The US dollar was managing to remain firm as trading got underway in Asia on Friday morning.
The big news of the day was that the Jackson Hole Symposium, which sees central bankers from across the global get together in a remote American ski resort, was due to begin.
A speech this afternoon from Jerome Powell, who chairs the Federal Reserve, is likely to contain layers of clues as to what the next meeting of the Federal Open Market Committee might bring when it meets next September.
However, forex markets began to forecast that Powell was unlikely to announce any big shifts when he gives his speech.
There is a strong political context to Powell’s leadership of the Fed. He is under competing pressures both to respond to the worldwide economic situation caused by trade problems while also avoiding accusations of simply following the line set down by President Donald Trump. Trump is a strong supporter of interest rate cuts.
Two other leading names at the Federal Reserve said that it would take new negative data releases to persuade them that the US economy was in a position where it required this sort of stimulus injection. These were Patrick Harker, who leads the Philadelphia Federal Reserve Bank, and Esther George, who runs the Kansas City Federal Reserve Bank.
However, futures markets now believe that there is a 91% chance of the Federal Reserve cutting rates when it next meets.
The dollar could therefore find itself in a precarious situation today.
This could spur runs to currencies like the Japanese yen or the Swiss franc, which are known for being safe havens during times of turmoil.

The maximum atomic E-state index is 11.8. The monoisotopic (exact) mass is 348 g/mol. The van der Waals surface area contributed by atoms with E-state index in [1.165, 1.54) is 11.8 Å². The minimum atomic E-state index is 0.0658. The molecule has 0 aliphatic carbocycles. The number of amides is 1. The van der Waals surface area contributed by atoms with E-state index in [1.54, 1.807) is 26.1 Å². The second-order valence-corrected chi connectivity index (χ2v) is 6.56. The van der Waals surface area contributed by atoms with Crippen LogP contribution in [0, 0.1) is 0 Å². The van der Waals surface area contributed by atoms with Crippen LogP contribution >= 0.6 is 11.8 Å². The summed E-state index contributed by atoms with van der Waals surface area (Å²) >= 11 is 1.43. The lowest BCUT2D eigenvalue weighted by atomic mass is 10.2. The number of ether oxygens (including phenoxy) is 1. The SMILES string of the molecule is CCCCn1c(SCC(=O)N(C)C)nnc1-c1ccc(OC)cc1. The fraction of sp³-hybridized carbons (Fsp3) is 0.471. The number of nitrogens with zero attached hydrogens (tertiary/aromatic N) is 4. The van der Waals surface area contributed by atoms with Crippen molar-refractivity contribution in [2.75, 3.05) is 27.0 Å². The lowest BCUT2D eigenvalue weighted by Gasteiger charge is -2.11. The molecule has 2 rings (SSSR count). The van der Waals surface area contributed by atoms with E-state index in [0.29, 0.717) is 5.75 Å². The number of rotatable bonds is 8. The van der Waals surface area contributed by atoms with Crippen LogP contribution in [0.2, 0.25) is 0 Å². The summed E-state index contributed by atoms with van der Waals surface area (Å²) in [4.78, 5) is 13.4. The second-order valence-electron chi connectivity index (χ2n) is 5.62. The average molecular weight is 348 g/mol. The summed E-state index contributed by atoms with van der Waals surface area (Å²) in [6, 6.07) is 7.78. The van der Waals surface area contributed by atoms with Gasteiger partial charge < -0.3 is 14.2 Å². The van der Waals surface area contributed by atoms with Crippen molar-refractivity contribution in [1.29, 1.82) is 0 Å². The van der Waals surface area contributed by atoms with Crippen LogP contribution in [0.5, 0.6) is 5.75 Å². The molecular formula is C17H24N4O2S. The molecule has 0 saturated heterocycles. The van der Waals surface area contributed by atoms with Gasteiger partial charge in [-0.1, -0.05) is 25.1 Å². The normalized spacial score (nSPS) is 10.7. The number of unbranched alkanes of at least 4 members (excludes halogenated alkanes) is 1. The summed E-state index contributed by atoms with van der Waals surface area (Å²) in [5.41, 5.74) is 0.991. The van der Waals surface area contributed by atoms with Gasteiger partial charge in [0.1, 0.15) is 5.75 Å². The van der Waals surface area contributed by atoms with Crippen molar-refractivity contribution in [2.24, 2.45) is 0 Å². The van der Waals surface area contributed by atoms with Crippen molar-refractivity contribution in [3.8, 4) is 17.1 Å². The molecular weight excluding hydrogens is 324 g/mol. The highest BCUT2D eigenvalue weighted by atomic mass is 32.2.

Other members of the Fed team will be speaking over the course of the day, and also into tomorrow.
In terms of pairs, the US dollar did not reveal any sign of slipping against the yen as trading got underway. It was noted at 106.48 in the USD/JPY pair.
Over the course of the whole week, however, the dollar has seen a rise of 0.1% in its pair with the yen.
There was also firmness in the US dollar index, which tracks the greenback’s performance in relation to several major currencies around the world. The index was recorded at 98.170 at one stage.
In other currencies, the Kiwi dollar was all over the news. New Zealand’s currency does not normally make headlines, but it has been in the news recently for a variety of reasons. Its central bank, the Reserve Bank of New Zealand, recently gave investors a surprise when it cut interest rates by 50 basis points – or 0.5%. This week, its Governor Adrian Orr brought the move back to full attention by saying that he saw no need to make further rate cuts now that this move had been instituted.
This led to a rise for the New Zealand dollar of 0.4% in both its pairs with the US dollar and with the Japanese yen – meaning it was one of the day’s best performers.